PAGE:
All stations are regarded as stops except for Otsukyo, Ogotoonsen, Katata, Omi-Maiko, Adogawa, Omi-Imazu and Nagahara, which have a passing station, and Makino Station, which has a home departure signal. The Kosei Line employed elevated structures with a slab track, and therefore large equipment was introduced for railroad maintenance. To secure space for the use of large maintenance equipment, a facility (which is parallel to a single track) was installed so as to have freight trains pass through the single track late at night. In the passing stations (except for Ogotoonsen Station and Makino Station), signal equipment, in which classification by the shape of turnout is available in both directions of inbound and outbound lines, was installed (block sections are provided on a double track but there is one block section on a single track). However, due to the decreased number of freight trains, it became less necessary to maintain the equipment, so the use of the signal equipment for the single track was stopped in 2004.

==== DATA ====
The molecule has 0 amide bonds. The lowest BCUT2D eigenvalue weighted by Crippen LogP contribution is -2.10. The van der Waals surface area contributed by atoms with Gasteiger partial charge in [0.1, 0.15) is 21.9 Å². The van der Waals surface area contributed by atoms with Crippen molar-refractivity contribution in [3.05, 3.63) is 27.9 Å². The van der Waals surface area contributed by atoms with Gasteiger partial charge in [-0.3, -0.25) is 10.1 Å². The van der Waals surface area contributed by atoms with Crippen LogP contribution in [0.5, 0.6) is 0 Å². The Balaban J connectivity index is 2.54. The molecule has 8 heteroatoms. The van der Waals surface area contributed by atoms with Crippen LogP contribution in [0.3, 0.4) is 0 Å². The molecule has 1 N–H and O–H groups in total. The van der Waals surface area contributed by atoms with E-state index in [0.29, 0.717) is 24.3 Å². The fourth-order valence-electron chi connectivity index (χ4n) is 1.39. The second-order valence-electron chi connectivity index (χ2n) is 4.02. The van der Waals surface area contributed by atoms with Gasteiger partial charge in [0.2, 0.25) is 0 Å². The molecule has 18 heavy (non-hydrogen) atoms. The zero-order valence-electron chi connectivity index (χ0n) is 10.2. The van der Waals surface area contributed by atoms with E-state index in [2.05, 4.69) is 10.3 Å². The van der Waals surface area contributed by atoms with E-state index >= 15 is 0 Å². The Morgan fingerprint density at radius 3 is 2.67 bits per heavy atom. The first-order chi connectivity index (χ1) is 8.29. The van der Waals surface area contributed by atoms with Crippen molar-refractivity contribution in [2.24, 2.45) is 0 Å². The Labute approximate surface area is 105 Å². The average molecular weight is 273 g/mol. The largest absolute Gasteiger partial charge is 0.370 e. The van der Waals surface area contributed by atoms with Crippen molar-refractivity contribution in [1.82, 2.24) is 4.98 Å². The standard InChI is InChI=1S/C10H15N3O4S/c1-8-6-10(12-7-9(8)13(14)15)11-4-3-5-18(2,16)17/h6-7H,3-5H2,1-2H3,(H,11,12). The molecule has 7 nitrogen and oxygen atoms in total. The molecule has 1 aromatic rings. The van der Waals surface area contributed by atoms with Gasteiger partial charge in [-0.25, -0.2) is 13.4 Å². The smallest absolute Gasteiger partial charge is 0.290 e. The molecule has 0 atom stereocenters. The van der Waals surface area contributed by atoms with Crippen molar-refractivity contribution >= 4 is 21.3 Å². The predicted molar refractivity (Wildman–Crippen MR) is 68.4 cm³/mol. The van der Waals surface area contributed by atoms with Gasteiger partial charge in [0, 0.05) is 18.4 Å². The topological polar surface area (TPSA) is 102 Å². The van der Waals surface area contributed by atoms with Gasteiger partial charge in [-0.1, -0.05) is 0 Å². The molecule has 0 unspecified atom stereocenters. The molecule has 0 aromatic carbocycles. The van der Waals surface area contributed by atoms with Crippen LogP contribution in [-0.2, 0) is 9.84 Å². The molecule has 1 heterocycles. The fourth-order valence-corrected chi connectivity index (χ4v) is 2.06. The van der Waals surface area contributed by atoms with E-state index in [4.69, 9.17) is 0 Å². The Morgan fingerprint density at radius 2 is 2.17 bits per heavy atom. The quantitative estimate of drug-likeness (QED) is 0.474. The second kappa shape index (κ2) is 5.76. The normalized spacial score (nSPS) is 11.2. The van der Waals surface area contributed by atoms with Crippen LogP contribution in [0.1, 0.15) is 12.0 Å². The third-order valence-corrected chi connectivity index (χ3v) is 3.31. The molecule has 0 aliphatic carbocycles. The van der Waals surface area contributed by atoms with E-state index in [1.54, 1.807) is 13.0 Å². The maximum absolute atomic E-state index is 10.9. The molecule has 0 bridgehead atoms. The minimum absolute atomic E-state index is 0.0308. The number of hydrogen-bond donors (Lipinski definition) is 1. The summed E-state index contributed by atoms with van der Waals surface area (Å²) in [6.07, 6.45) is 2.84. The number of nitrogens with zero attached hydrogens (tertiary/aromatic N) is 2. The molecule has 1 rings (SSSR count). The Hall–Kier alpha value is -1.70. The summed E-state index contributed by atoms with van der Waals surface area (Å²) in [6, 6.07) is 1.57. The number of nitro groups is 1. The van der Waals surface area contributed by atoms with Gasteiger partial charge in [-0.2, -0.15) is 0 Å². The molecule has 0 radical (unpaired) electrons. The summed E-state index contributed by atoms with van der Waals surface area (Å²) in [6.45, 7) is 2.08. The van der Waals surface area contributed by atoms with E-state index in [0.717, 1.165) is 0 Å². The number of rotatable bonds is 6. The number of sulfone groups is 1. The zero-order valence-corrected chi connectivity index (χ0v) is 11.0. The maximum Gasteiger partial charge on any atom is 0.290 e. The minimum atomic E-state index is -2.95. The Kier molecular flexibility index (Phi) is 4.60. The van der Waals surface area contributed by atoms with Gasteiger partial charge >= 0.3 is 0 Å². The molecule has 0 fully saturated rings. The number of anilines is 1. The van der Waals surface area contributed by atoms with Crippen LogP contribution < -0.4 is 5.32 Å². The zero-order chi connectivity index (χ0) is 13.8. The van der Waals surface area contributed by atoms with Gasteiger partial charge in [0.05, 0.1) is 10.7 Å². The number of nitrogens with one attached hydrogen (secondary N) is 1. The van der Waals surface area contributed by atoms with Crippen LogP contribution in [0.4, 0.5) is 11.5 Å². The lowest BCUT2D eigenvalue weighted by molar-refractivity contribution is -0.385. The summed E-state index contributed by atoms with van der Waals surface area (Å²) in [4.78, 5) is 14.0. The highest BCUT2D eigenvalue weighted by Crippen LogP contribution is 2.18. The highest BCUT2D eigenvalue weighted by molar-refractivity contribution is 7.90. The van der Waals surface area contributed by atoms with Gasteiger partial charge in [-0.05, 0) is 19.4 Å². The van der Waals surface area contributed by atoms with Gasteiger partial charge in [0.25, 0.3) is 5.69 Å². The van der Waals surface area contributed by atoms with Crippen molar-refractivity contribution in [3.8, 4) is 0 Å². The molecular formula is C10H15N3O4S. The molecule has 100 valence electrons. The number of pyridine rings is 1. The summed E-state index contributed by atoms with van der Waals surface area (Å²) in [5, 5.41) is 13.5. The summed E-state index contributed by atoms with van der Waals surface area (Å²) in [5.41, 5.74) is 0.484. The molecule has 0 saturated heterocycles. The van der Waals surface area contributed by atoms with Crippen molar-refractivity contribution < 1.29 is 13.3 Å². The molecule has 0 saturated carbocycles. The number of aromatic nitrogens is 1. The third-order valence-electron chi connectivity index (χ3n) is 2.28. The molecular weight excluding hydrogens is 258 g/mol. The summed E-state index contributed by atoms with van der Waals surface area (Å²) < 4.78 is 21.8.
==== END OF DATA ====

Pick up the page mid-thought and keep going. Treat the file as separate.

With taking account of operation on the single track, the Katata, Omi-Maiko, Omi-Imazu, and Nagahara stations have a structure that a passing track enters toward the inside along with scissor alignment, resulting in a track that's convenient for shuttle train service.

As part of the plan of Tsuruga Station and other south (west) of Tsuruga of the Hokuriku Shinkansen, there is an idea to modify the Kosei Line so that it can operate as a mini-Shinkansen.

Landscape along the Kosei Line